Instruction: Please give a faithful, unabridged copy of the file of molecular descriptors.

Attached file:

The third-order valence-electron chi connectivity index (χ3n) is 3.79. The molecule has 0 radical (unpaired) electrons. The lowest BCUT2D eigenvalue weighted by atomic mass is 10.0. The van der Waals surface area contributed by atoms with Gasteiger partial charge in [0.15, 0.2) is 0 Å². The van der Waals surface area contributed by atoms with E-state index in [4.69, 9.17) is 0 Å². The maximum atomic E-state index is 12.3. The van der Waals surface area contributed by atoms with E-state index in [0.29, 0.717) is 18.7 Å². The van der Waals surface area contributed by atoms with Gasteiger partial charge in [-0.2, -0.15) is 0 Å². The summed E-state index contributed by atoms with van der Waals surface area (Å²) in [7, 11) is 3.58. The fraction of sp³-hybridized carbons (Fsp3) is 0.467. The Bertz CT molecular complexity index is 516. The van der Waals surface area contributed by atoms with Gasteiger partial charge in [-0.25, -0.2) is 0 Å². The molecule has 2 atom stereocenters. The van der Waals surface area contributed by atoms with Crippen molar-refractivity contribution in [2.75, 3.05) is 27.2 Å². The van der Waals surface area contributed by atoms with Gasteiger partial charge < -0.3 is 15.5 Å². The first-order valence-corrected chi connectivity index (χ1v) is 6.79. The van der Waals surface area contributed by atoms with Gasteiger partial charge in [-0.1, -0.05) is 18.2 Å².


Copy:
The third-order valence-electron chi connectivity index (χ3n) is 3.79. The molecule has 0 radical (unpaired) electrons. The lowest BCUT2D eigenvalue weighted by atomic mass is 10.0. The van der Waals surface area contributed by atoms with Gasteiger partial charge in [0.15, 0.2) is 0 Å². The van der Waals surface area contributed by atoms with E-state index in [4.69, 9.17) is 0 Å². The maximum atomic E-state index is 12.3. The van der Waals surface area contributed by atoms with E-state index in [0.29, 0.717) is 18.7 Å². The van der Waals surface area contributed by atoms with Gasteiger partial charge in [-0.2, -0.15) is 0 Å². The summed E-state index contributed by atoms with van der Waals surface area (Å²) in [7, 11) is 3.58. The fraction of sp³-hybridized carbons (Fsp3) is 0.467. The Bertz CT molecular complexity index is 516. The van der Waals surface area contributed by atoms with Gasteiger partial charge in [-0.25, -0.2) is 0 Å². The molecule has 2 atom stereocenters. The van der Waals surface area contributed by atoms with Crippen molar-refractivity contribution in [2.75, 3.05) is 27.2 Å². The van der Waals surface area contributed by atoms with Gasteiger partial charge < -0.3 is 15.5 Å². The first-order valence-corrected chi connectivity index (χ1v) is 6.79. The van der Waals surface area contributed by atoms with Gasteiger partial charge in [-0.1, -0.05) is 18.2 Å².